EducationUniversity of Strasbourg, France (2004 to 2010), King's College London (2012 to 2016).
QualificationsMSc (chemistry&biology), PharmD, PhD (chemical biology)
Work HistoryI've worked for the Council of Europe (European Pharmacopoeia). I've also worked in a pharmacy, and did internships in a hospital and in research labs.
Current JobPost-doctoral researcher in radiochemistry
King’s College London
Favourite thing to do in my job: Doing a completely new experiment. I love the feeling of being the first to try something and not knowing what will happen.
About Me: I'm a mix of a biologist and a chemist. I couldn't decide so I chose to be both.
When I finished school I wasn’t too sure what to do but I found chemistry cool and biology interesting. So I went to study pharmacy because it’s mostly about applying chemistry to human health.
I find immune cells fascinating so I try to understand how they work. I also love making new molecules, so I try to make some useful ones that can help us understand how cells work, or (even better) cure diseases.
My Work: I make radioactive molecules to follow immune cells that kill cancer
In my group we work on new treatments that use the patient’s own immune cells (the T cells) to fight cancer. My job is to make these cells radioactive so that we can “see” them inside the body using a PET scanner (it’s a large detector that can tell quite precisely where and how much radioactivity there is inside the body). We know that these cells can cause toxic reactions inside the body if they go somewhere unexpected (in the brain for example), so it’s important to know precisely what’s going on.
For that, first I need to make (“synthesize”, as chemists say) a radioactive molecule that will go inside the cells. Normally radioactive molecules can’t cross the cell membrane so I need to modify them, that’s the chemistry part of my work.
Now for the biology, I need to get some T cells, so I ask volunteers to give some blood (I only need about 2-3 tablespoons). I separate the white blood cells from the rest of the blood, and grow only the T cells (actually only a very specific type of T cells), in a flask. They will multiply and after a week or two I can get many cells to experiment with.
Then I mix the cells and my radioactive molecules, and I do all sorts of tests. I want to know if the radioactive molecules actually go inside the cells, then how long they stay inside, and if they’re toxic to the cells. I also test if the T cells are still able to kill cancer cells (we can also grow those in a flask).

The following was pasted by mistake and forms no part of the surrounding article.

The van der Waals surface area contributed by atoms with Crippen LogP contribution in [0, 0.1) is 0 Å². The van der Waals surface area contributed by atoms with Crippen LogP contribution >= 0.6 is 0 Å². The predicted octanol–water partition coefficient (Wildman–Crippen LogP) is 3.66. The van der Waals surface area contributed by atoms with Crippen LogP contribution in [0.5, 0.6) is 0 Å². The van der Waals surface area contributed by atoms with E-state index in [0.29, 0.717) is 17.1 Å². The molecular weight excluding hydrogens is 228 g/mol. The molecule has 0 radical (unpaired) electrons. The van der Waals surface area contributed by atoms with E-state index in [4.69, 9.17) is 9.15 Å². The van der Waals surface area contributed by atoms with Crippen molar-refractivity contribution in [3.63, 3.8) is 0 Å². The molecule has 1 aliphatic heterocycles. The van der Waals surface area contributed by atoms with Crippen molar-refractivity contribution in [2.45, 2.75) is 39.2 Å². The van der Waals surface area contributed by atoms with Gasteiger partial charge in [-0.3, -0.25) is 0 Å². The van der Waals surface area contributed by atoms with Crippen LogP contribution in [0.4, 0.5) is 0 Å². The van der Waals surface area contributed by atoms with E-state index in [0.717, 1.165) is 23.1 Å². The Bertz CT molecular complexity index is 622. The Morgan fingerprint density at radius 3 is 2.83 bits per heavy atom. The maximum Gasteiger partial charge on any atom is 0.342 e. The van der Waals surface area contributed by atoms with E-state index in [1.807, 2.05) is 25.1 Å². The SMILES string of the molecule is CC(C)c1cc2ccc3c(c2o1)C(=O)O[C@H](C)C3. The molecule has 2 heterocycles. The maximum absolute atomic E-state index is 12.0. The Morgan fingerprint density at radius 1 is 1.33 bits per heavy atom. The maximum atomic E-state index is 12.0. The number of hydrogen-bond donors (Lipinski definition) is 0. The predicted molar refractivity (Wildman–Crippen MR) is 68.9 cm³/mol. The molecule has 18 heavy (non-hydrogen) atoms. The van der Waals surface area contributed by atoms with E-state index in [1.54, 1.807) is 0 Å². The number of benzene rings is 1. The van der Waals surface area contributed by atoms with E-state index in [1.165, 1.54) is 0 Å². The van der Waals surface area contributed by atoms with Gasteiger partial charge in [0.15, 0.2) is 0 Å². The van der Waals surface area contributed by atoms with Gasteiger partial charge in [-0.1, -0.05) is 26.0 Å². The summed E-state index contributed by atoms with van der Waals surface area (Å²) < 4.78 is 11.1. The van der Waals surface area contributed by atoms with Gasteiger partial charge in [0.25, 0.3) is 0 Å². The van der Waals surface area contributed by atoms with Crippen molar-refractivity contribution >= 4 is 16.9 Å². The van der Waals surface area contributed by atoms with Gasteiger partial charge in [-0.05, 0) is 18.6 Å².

If all that goes well, I can do an actual “live” experiment with the cells. For that we use mice that have cancer. I inject the radioactive T cells into the mice, and use a PET scanner (like for humans, but smaller) to see where they go.
I get to do many different types of experiments and use lots of different machines, which makes work very interesting.
My Typical Day: The best thing is that it's different every day. But usually I do experiments, then I analyse the results, and plan the next experiment.
There are days with experiments, and days without experiments where I spend more time reading, attending meetings, writing or teaching.
The best thing is that there is no routine. Sometimes I might do the same experiment for several days or weeks, but after that I move on to a different type of experiment. I have a main project, and then a lot of side projects where I help colleagues with specific parts of their projects.
Another great thing is that I’m free to organise my time as I wish, it’s not a 9-to-5 job. I also get to travel sometimes, for conference. It’s great because I get to present my work to scientists from all over the world, and meet people whose research I’ve been reading about.
What I'd do with the prize money: I'd like to give talks about medical research to people who aren't scientists. I feel there's a gap between what we do and what people imagine about scientists.
How would you describe yourself in 3 words?
What or who inspired you to follow your career?
I had (biology and physics) teachers at school who were incredibly passionate, and I wanted to have a job where I felt I would be doing something useful
What was your favourite subject at school?
What did you want to be after you left school?
A chemical engineer
Were you ever in trouble at school?
Not really, I was more of the quiet type
If you weren't doing this job, what would you choose instead?
Maybe a chef? I can't really imagine not being a scientist.
Who is your favourite singer or band?
It's hard to pick just one...
What's your favourite food?
Chinese pork buns
What is the most fun thing you've done?
Taking a tiny plane (3 seats!) to go camping on a remote island
If you had 3 wishes for yourself what would they be? - be honest!
1: To have more time to research all sorts of ideas. 2: to discover something really important (like a super-useful medicine) 3: more wishes
Tell us a joke.
A horse walks into a bar. The barman asks: "why the long face?"